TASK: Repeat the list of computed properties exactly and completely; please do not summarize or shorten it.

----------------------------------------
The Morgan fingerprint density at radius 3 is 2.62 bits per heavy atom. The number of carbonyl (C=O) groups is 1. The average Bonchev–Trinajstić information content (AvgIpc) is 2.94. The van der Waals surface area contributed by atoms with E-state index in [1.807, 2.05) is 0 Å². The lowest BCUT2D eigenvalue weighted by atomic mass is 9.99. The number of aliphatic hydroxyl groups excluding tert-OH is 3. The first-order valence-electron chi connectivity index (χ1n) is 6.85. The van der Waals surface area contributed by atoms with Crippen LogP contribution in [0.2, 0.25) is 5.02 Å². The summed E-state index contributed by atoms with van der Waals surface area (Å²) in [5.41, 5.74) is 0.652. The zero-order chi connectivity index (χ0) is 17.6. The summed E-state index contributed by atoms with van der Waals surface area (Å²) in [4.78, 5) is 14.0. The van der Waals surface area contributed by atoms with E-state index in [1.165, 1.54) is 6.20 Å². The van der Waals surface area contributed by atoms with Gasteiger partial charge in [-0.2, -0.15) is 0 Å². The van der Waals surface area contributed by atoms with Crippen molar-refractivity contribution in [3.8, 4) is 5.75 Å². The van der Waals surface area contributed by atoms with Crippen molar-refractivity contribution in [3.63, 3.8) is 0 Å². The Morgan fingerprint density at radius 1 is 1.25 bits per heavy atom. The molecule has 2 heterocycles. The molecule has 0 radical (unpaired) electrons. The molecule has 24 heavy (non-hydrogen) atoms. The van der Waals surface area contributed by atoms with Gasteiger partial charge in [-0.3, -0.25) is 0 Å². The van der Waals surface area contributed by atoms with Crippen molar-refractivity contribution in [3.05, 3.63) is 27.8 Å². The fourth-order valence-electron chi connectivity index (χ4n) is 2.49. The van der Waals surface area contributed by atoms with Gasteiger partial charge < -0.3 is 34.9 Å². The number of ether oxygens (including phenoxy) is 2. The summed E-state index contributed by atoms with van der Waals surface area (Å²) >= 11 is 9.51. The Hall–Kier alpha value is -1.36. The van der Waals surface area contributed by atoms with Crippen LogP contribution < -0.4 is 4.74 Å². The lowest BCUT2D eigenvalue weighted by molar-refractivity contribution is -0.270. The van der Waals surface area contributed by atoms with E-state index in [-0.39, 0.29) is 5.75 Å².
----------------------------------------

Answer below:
The Morgan fingerprint density at radius 3 is 2.62 bits per heavy atom. The number of carbonyl (C=O) groups is 1. The average Bonchev–Trinajstić information content (AvgIpc) is 2.94. The van der Waals surface area contributed by atoms with E-state index in [1.807, 2.05) is 0 Å². The lowest BCUT2D eigenvalue weighted by atomic mass is 9.99. The number of aliphatic hydroxyl groups excluding tert-OH is 3. The first-order valence-electron chi connectivity index (χ1n) is 6.85. The van der Waals surface area contributed by atoms with Crippen LogP contribution in [0.2, 0.25) is 5.02 Å². The summed E-state index contributed by atoms with van der Waals surface area (Å²) in [5.41, 5.74) is 0.652. The zero-order chi connectivity index (χ0) is 17.6. The summed E-state index contributed by atoms with van der Waals surface area (Å²) in [4.78, 5) is 14.0. The van der Waals surface area contributed by atoms with E-state index in [1.165, 1.54) is 6.20 Å². The van der Waals surface area contributed by atoms with Gasteiger partial charge in [-0.2, -0.15) is 0 Å². The van der Waals surface area contributed by atoms with Crippen molar-refractivity contribution in [3.8, 4) is 5.75 Å². The van der Waals surface area contributed by atoms with Crippen molar-refractivity contribution in [3.63, 3.8) is 0 Å². The Morgan fingerprint density at radius 1 is 1.25 bits per heavy atom. The molecule has 2 heterocycles. The molecule has 0 radical (unpaired) electrons. The molecule has 24 heavy (non-hydrogen) atoms. The van der Waals surface area contributed by atoms with Gasteiger partial charge in [-0.3, -0.25) is 0 Å². The van der Waals surface area contributed by atoms with Crippen molar-refractivity contribution in [3.05, 3.63) is 27.8 Å². The fourth-order valence-electron chi connectivity index (χ4n) is 2.49. The van der Waals surface area contributed by atoms with Gasteiger partial charge < -0.3 is 34.9 Å². The number of ether oxygens (including phenoxy) is 2. The summed E-state index contributed by atoms with van der Waals surface area (Å²) >= 11 is 9.51. The Hall–Kier alpha value is -1.36. The van der Waals surface area contributed by atoms with Crippen LogP contribution < -0.4 is 4.74 Å². The lowest BCUT2D eigenvalue weighted by molar-refractivity contribution is -0.270. The van der Waals surface area contributed by atoms with E-state index in [-0.39, 0.29) is 5.75 Å².